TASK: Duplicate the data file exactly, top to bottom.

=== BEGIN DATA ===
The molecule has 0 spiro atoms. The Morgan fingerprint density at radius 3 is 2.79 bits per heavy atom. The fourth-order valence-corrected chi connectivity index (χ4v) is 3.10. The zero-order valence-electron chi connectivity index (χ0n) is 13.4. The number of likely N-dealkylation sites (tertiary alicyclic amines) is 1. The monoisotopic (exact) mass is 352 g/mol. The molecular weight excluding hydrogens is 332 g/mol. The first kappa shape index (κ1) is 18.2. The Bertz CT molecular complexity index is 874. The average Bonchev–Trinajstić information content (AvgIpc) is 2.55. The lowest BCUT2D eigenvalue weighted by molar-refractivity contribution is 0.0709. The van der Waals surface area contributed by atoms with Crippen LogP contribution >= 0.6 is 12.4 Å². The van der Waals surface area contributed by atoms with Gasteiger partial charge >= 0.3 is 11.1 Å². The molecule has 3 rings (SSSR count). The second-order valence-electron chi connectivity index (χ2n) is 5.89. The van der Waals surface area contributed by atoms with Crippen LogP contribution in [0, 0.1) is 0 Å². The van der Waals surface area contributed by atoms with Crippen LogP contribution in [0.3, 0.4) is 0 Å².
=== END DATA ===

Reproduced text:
The molecule has 0 spiro atoms. The Morgan fingerprint density at radius 3 is 2.79 bits per heavy atom. The fourth-order valence-corrected chi connectivity index (χ4v) is 3.10. The zero-order valence-electron chi connectivity index (χ0n) is 13.4. The number of likely N-dealkylation sites (tertiary alicyclic amines) is 1. The monoisotopic (exact) mass is 352 g/mol. The molecular weight excluding hydrogens is 332 g/mol. The first kappa shape index (κ1) is 18.2. The Bertz CT molecular complexity index is 874. The average Bonchev–Trinajstić information content (AvgIpc) is 2.55. The lowest BCUT2D eigenvalue weighted by molar-refractivity contribution is 0.0709. The van der Waals surface area contributed by atoms with Crippen LogP contribution >= 0.6 is 12.4 Å². The van der Waals surface area contributed by atoms with Gasteiger partial charge >= 0.3 is 11.1 Å². The molecule has 3 rings (SSSR count). The second-order valence-electron chi connectivity index (χ2n) is 5.89. The van der Waals surface area contributed by atoms with Crippen LogP contribution in [0, 0.1) is 0 Å². The van der Waals surface area contributed by atoms with Crippen LogP contribution in [0.3, 0.4) is 0 Å².